LUBBOCK, Texas — For the Noahs, serving on the front lines of the COVID-19 pandemic is a family affair.
Carisa Noah is the nurse manager in the family medicine clinic at TTUHSC, and her husband, Joseph Noah, is a paramedic. Both have spent the better part of a year taking care of coronavirus patients until the same virus they were fighting put them in the hospital at the same time, even on the same floor.
“You’re scared, you’re worried … I began thinking, ‘What’s wrong with me? There’s something going on,'” Carisa Noah said of her first symptoms.
In early October, Joseph tested positive for the virus, and at first, his symptoms were mild. Out of an abundance of caution, Carisa and their two young children also got tested for the virus. While Carisa and her daughter tested negative, their 5-year-old son also tested positive for COVID-19.
Later that week, Carisa said she started experiencing symptoms including fatigue, body aches, coughing and high fever as her husband and son seemed to be overcoming the virus with minimal challenges. However, just as her husband looked on the mend, his health took a turn for the worse.
“He woke up in the middle of the night one night in severe abdominal pain, so much that he couldn’t take the pain any longer and drove himself to the emergency room,” Carisa said.
Doctors determined that Joseph had developed pancreatitis as a result of the virus. Days later, Carisa’s health took a sharp, negative turn too.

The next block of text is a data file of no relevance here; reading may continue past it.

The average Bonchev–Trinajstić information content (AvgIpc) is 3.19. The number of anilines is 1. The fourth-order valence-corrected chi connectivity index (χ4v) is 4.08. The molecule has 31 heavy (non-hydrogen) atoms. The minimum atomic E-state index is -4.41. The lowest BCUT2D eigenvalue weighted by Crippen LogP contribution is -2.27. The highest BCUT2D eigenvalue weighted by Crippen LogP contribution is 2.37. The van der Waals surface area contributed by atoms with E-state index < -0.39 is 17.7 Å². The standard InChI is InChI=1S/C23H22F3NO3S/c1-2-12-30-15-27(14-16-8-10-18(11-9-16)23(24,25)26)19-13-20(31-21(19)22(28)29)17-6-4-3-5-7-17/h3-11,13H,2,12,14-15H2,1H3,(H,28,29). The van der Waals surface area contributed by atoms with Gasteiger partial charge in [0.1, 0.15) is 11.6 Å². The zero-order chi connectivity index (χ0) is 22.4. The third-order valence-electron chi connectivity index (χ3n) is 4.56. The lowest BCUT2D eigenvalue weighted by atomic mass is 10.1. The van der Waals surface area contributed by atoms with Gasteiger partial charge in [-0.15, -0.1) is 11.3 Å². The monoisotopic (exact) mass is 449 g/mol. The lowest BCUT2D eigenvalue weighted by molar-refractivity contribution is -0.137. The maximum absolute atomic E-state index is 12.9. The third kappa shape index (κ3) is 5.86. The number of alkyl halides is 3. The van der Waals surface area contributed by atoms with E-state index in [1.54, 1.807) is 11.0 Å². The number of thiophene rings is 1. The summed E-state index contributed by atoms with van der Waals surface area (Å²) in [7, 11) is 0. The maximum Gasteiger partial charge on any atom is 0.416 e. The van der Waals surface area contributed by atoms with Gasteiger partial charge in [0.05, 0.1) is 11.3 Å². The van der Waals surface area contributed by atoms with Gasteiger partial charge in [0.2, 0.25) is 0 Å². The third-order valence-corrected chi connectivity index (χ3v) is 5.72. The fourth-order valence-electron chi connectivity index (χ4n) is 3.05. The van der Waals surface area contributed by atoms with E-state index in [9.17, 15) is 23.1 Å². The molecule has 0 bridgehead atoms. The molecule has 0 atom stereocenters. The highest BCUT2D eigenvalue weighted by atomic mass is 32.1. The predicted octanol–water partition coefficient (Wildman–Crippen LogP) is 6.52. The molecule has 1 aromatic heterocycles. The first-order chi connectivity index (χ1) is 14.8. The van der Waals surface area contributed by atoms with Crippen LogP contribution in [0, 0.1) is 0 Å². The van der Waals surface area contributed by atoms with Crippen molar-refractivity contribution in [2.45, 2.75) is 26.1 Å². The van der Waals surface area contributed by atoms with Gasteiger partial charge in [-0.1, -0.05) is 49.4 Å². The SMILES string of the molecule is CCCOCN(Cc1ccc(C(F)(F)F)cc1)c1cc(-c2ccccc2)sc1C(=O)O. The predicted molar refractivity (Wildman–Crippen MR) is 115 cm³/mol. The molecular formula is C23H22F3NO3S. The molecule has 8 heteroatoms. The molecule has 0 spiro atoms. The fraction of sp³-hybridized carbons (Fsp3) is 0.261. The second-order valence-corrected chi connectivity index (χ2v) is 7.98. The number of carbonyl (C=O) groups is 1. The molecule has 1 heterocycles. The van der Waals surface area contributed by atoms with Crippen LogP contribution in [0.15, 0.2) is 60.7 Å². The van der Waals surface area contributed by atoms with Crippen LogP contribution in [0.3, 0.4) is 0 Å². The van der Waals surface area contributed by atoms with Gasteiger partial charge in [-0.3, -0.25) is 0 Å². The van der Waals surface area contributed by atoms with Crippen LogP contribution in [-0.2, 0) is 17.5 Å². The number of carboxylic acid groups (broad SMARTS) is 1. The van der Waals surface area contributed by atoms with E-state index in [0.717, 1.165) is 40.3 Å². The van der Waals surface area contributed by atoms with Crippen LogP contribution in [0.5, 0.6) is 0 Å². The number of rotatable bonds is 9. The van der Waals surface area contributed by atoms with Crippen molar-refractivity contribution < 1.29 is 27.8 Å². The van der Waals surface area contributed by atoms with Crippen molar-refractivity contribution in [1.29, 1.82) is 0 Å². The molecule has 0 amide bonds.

“I was trying to get the kids out of the bathtub, and I couldn’t breathe, I couldn’t speak. I couldn’t finish my sentences, and my husband actually called an ambulance for me from his hospital room,” Carisa said.
She was admitted to the same hospital and even the same floor as her husband — her room just a few doors down from his. When doctors tested her for COVID-19, to her surprise, the test came back negative. It was only after doctors performed a CAT Scan and a respiratory panel that her COVID-19 diagnosis was confirmed.
A nurse turned patient, she spent the next six days with breathing tubes in a hospital bed, being treated by the same unit for which she worked.
“[It was] a very vulnerable position to be in certainly. I definitely consider myself a caregiver not necessarily a care receiver,” Carisa joked.
Both she and her husband recovered and were released. Their son overcame the virus without any complications, and their 12-year-old daughter managed to avoid catching it from the three other members of her family who weren’t so lucky.
Carisa said both she and her husband are doing great and are now back to work. She just celebrated a month of being back on the front lines.
Now, she added, she shares her story with the COVID-19 patients she’s currently treating, hoping to encourage them and remind them that they’re not alone.
“I do hope it helps them to know I’ve fought my own battle too, and I’m here to support you through your battle,” Carisa said.